Other wild flowers compensated for the reduced bluebells with wood anemones particularly enthusing until eventually I descended into a deeply sunken green lane that looks ancient. The route of the Ridgeway Trail is based on old trackways including the Ridgeway itself, which at five thousand years is possibly the oldest road in Britain, if not in Europe. This old road that I had reached is the Icknield Way, which extends from the Ridgeway all the way to the Norfolk coast, and must be almost as old. It was spooky standing on a track that has been used by people for thousands of years and seen the traffic of everybody from the ancient Celts and Romans to the Anglo-Saxons and modern long-distance walkers. At this point the Ridgeway Trail turns right, but I turned left for forty metres before turning right to climb uphill. The directions at this point were very confusing and seemed to be leading me round in circles. In the end I struck my own route and found my way onto the “marked horse track” that I should have been on and this took me all the way to the main car park for Wendover Woods.

There were no bluebells in this area so I quickly passed through and turned towards the south following the directions that took me along the edge of the escarpment looking out over the Vale of Aylesbury. The clear track took me around the remains of Boddington Hill Fort and slowly descending past some lovely gardens, one full of cowslips, eventually brought me back to Wendover. After passing through the town I started the second walk on the leaflet that I had been using taking a path south past some lovely forget-me-nots, across a couple of fields and up a lane. I got really confused with the directions at this point and got completely lost. I’ve noticed that the directions on the almost identical leaflet from the nationaltrail.co.uk website are different and possibly better, and might not have led me astray. I stayed on this path for a kilometre gradually gaining height through woodland until I reached a clear track with bluebells on the other side. Turning right I followed this track past a large enclosure and into what I now know is the National Trust woodland of Coombe Hill. Bluebells were now appearing in sparse clumps, but these did little to reassure me as I was literally wandering aimlessly.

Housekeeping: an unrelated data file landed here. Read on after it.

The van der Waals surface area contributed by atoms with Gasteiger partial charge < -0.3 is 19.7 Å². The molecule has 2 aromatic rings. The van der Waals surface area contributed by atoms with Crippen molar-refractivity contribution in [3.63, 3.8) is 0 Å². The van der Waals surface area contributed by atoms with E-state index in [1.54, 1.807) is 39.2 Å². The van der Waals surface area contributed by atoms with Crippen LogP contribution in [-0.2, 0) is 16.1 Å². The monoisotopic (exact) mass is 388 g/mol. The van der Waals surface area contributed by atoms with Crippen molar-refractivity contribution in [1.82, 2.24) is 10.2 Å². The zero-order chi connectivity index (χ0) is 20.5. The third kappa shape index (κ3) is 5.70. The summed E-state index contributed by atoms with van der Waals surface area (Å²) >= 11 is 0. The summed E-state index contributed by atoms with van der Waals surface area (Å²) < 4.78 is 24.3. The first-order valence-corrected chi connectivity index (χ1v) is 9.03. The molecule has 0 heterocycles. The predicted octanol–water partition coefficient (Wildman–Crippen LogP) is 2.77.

I had forgotten to take a map with me and all I had was the helpless leaflet, so I had no idea where I was or where I should be going. I knew I was heading in a north-westerly direction and I trusted that if I continued on that heading I would eventually reach the Ridgeway on the edge of the escarpment. It was an interesting feeling knowing that I didn’t have a map and blindly following a path, but I was not worried and eventually I did come out of the woodland and back into civilisation. A sign proclaimed that I was in the Coombe Hill National Trust property, which was actually a bit of a surprise as it was Coombe Hill that I was supposed to have been heading for so despite feeling completely lost I had actually not gone too far off path. Coming out onto the edge of the escarpment I found extensive views over the valley and sitting at the top of the hill a tall monument to the men of Buckinghamshire lost in the Boer War. This is Coombe Hill, one of the highest points in the Chiltern Hills. I was now back on the Ridgeway so turning around I headed along the trail and back into Wendover. Wildflowers accompanied me through the chalk grasslands with cowslips, proving irresistible prompting me to take some pictures.

On my first walk in the Chilterns my interested had been wetted. I had never done any walking in this area before and I was now keen to come back, and even with an idea of walking the whole length of the Ridgeway National Trail. It had stayed overcast all day but it had warmed up enough to enable me to enjoy this day. I had come to look at bluebells but I had not been too impressed as I have seen better displays in Leicestershire. It was the escarpment on the northern edge of the Chiltern Hills that had most captured my interest and promised to draw me back to this fabulous area.